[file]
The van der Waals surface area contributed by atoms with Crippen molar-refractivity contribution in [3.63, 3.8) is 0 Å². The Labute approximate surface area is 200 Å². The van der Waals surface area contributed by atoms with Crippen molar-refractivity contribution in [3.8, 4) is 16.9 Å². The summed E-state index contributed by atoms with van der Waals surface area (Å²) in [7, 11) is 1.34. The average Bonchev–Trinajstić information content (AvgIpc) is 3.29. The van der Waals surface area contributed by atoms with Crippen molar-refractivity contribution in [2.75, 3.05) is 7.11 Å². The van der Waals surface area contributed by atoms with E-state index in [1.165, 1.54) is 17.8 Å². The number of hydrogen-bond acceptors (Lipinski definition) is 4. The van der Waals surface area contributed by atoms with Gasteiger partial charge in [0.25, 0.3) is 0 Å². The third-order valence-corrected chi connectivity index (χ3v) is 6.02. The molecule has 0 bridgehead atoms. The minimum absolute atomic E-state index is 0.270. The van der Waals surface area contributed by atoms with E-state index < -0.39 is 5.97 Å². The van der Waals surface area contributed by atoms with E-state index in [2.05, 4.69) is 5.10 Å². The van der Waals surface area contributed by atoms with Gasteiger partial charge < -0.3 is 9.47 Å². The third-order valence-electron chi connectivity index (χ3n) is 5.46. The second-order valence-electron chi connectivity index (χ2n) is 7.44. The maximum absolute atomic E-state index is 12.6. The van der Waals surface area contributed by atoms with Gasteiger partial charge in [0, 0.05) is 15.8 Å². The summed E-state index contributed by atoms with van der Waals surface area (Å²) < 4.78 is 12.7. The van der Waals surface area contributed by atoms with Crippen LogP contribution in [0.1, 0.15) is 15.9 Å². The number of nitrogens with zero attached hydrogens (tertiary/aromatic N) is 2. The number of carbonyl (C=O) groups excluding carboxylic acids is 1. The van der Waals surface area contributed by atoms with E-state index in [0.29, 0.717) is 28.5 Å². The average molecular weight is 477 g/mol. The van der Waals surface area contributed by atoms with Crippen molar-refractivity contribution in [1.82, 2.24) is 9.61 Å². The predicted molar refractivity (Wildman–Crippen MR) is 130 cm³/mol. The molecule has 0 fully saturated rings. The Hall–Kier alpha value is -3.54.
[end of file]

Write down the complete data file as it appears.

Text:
The van der Waals surface area contributed by atoms with Crippen molar-refractivity contribution in [3.63, 3.8) is 0 Å². The Labute approximate surface area is 200 Å². The van der Waals surface area contributed by atoms with Crippen molar-refractivity contribution in [3.8, 4) is 16.9 Å². The summed E-state index contributed by atoms with van der Waals surface area (Å²) in [7, 11) is 1.34. The average Bonchev–Trinajstić information content (AvgIpc) is 3.29. The van der Waals surface area contributed by atoms with Crippen molar-refractivity contribution in [2.75, 3.05) is 7.11 Å². The van der Waals surface area contributed by atoms with E-state index in [1.165, 1.54) is 17.8 Å². The number of hydrogen-bond acceptors (Lipinski definition) is 4. The van der Waals surface area contributed by atoms with Gasteiger partial charge in [0.25, 0.3) is 0 Å². The third-order valence-corrected chi connectivity index (χ3v) is 6.02. The molecule has 0 bridgehead atoms. The minimum absolute atomic E-state index is 0.270. The van der Waals surface area contributed by atoms with E-state index < -0.39 is 5.97 Å². The van der Waals surface area contributed by atoms with E-state index in [2.05, 4.69) is 5.10 Å². The van der Waals surface area contributed by atoms with Gasteiger partial charge < -0.3 is 9.47 Å². The third-order valence-electron chi connectivity index (χ3n) is 5.46. The second-order valence-electron chi connectivity index (χ2n) is 7.44. The maximum absolute atomic E-state index is 12.6. The van der Waals surface area contributed by atoms with Gasteiger partial charge in [0, 0.05) is 15.8 Å². The summed E-state index contributed by atoms with van der Waals surface area (Å²) < 4.78 is 12.7. The van der Waals surface area contributed by atoms with Crippen LogP contribution in [0.1, 0.15) is 15.9 Å². The number of nitrogens with zero attached hydrogens (tertiary/aromatic N) is 2. The number of carbonyl (C=O) groups excluding carboxylic acids is 1. The van der Waals surface area contributed by atoms with E-state index in [0.29, 0.717) is 28.5 Å². The average molecular weight is 477 g/mol. The van der Waals surface area contributed by atoms with Crippen molar-refractivity contribution in [1.82, 2.24) is 9.61 Å². The predicted molar refractivity (Wildman–Crippen MR) is 130 cm³/mol. The molecule has 0 fully saturated rings. The Hall–Kier alpha value is -3.54.